How to Negotiate with a Liar

Protect yourself by focusing on what you can control.

Posted Sep 09, 2015

Everyone negotiates, but few have been trained in the art and practice of negotiation.  Lying during negotiations is a manipulative tactic practiced by High Machs and Low Machs alike.  If you read books, articles, and blogs on negotiation, you’ll encounter much good advice along with a wealth of contradictory information and misinformed opinion.  Among the worst advice is that written by questionably qualified people passing themselves off as experts. 

Much of this faux wisdom focuses on how to spot liars at the bargaining table.  Study after study has shown that, regardless of the techniques used, our ability to spot liars by looking for “tells” is only slightly better than chance.  There are two sure-fire ways to spot a liar: Either know the answer before you pose the question or get lucky.

For example, a liar may unconsciously nod yes while saying no (or vice versa).  He or she may place an object, such as a water bottle, on the table between him/herself and you.  These tells can signal lying – or they can signify nothing.  Both truthful and untruthful people can commit these nervous acts, while a practiced liar may not signal deception in a way you can notice.  Only if someone persists in emitting tells can you conclude with high probability that he or she is lying.  If you focus on spotting tells during negotiations, you will be distracted from the business at hand.  Effective negotiation requires that you focus on what you can control, not what you can’t.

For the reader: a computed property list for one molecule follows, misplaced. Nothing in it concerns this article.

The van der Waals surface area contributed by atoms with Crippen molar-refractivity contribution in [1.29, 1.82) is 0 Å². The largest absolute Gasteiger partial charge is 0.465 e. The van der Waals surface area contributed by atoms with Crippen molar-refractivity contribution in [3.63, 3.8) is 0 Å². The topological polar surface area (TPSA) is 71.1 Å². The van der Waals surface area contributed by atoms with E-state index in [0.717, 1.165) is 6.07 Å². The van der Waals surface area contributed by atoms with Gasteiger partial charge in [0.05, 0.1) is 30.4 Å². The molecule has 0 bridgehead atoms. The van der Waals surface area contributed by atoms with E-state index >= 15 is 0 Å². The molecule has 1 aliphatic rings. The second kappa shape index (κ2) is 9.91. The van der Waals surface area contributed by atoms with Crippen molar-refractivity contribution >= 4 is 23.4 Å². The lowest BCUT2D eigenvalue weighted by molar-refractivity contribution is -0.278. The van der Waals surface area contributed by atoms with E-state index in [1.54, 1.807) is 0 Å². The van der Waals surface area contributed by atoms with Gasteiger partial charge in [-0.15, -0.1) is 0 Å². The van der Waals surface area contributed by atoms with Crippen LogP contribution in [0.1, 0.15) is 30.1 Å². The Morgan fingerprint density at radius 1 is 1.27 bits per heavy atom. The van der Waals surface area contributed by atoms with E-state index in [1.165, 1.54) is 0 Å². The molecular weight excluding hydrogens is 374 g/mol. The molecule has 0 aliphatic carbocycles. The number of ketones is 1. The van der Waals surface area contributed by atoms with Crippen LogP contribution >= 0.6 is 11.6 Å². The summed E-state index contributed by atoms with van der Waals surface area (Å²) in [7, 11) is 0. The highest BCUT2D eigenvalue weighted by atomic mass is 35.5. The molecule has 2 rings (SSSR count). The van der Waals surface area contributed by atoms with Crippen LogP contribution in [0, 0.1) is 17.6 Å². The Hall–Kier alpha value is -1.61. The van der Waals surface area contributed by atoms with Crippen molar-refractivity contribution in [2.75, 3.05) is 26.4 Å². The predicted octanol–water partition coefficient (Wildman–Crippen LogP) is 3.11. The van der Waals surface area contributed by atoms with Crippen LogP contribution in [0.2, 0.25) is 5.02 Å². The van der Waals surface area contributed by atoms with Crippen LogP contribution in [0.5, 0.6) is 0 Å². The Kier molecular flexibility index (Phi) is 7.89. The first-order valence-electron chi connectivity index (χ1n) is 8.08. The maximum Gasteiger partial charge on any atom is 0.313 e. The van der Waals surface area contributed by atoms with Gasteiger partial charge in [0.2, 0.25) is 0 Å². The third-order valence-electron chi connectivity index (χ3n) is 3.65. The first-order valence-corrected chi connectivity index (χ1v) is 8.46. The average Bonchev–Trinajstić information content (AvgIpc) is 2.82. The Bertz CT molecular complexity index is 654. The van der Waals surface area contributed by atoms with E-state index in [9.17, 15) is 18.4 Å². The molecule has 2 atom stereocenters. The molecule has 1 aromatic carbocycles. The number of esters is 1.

When you negotiate with someone who wants to maintain an ongoing relationship with you (and vice versa), both sides have an incentive to build and maintain trust.  Each party knows that lies, if detected, will jeopardize the relationship.  On the other hand, a one-time negotiation does not carry this built-in disincentive against deception.  Neither does a zero-sum negotiation, where every dollar gained by one side represents a net loss to the other.  A used car purchase, for example, may be a one-time negotiation and a zero-sum negotiation.  In negotiations we should expect to encounter lies and prepare accordingly.  If the other side doesn’t lie, that’s great.  If they do, you can protect yourself. 

Forewarned is forearmed – People assume that negotiation begins when you initiate discussions with your counterparty.  That’s a mistake.  A better strategy is to begin your negotiation with research and planning before you start to bargain.  The more you know beforehand, the better prepared you will be to ferret out liars by asking questions whose answers you already know.  What is their reputation?  What’s important to them in this negotiation?  What is their bargaining range? Are you negotiating on a level playing field, or does one of you have more leverage than the other?

Set your priorities – Set your bargaining range before you begin. Specifically, decide on your minimum (if you are the seller), your maximum (if you are the buyer), and your target price (what you think is fair).  Also have in mind your best alternative to a negotiated agreement (BATNA) in case negotiations fail.  This is your back-up plan in case you and your counterparty can’t reach an agreement.  If you’re trying to buy a home, your BATNA might be to move on to another property and maybe even another real estate agent.  Above all, focus on the business at hand – moving forward, step by step, in your negotiations – not on reaching an agreement.  Better no agreement at all than one that doesn’t satisfy your objectives.